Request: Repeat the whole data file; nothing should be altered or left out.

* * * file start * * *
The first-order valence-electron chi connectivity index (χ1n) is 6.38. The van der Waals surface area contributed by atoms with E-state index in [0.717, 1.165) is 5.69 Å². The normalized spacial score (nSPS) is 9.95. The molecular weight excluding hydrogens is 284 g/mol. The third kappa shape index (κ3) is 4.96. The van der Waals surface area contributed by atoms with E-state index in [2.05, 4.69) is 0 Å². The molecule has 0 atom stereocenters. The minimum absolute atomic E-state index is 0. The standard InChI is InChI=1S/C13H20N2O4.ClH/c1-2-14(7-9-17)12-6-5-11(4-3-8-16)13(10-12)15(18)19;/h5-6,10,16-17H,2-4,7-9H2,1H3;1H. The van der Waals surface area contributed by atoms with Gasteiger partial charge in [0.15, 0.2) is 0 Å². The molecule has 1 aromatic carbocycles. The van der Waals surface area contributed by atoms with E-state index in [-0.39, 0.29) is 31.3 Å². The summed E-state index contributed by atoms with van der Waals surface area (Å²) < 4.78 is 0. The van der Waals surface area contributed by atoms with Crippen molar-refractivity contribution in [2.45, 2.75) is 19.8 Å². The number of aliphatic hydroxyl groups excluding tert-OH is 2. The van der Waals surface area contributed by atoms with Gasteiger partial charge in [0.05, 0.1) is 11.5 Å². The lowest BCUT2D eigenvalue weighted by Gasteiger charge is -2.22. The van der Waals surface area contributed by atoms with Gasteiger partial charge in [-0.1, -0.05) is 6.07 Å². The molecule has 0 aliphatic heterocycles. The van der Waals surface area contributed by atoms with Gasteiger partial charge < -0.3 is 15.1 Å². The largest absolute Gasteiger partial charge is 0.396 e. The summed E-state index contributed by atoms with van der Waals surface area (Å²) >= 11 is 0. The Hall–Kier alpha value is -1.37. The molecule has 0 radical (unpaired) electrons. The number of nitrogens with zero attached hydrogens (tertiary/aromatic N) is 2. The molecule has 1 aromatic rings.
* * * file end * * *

The first-order valence-electron chi connectivity index (χ1n) is 6.38. The van der Waals surface area contributed by atoms with E-state index in [0.717, 1.165) is 5.69 Å². The normalized spacial score (nSPS) is 9.95. The molecular weight excluding hydrogens is 284 g/mol. The third kappa shape index (κ3) is 4.96. The van der Waals surface area contributed by atoms with E-state index in [2.05, 4.69) is 0 Å². The molecule has 0 atom stereocenters. The minimum absolute atomic E-state index is 0. The standard InChI is InChI=1S/C13H20N2O4.ClH/c1-2-14(7-9-17)12-6-5-11(4-3-8-16)13(10-12)15(18)19;/h5-6,10,16-17H,2-4,7-9H2,1H3;1H. The van der Waals surface area contributed by atoms with Gasteiger partial charge in [0.15, 0.2) is 0 Å². The molecule has 1 aromatic carbocycles. The van der Waals surface area contributed by atoms with E-state index in [-0.39, 0.29) is 31.3 Å². The summed E-state index contributed by atoms with van der Waals surface area (Å²) < 4.78 is 0. The van der Waals surface area contributed by atoms with Crippen molar-refractivity contribution in [2.45, 2.75) is 19.8 Å². The number of aliphatic hydroxyl groups excluding tert-OH is 2. The van der Waals surface area contributed by atoms with Gasteiger partial charge in [0.05, 0.1) is 11.5 Å². The lowest BCUT2D eigenvalue weighted by Gasteiger charge is -2.22. The van der Waals surface area contributed by atoms with Gasteiger partial charge in [-0.1, -0.05) is 6.07 Å². The molecule has 0 aliphatic heterocycles. The van der Waals surface area contributed by atoms with Gasteiger partial charge < -0.3 is 15.1 Å². The largest absolute Gasteiger partial charge is 0.396 e. The summed E-state index contributed by atoms with van der Waals surface area (Å²) >= 11 is 0. The Hall–Kier alpha value is -1.37. The molecule has 0 radical (unpaired) electrons. The number of nitrogens with zero attached hydrogens (tertiary/aromatic N) is 2. The molecule has 1 aromatic rings.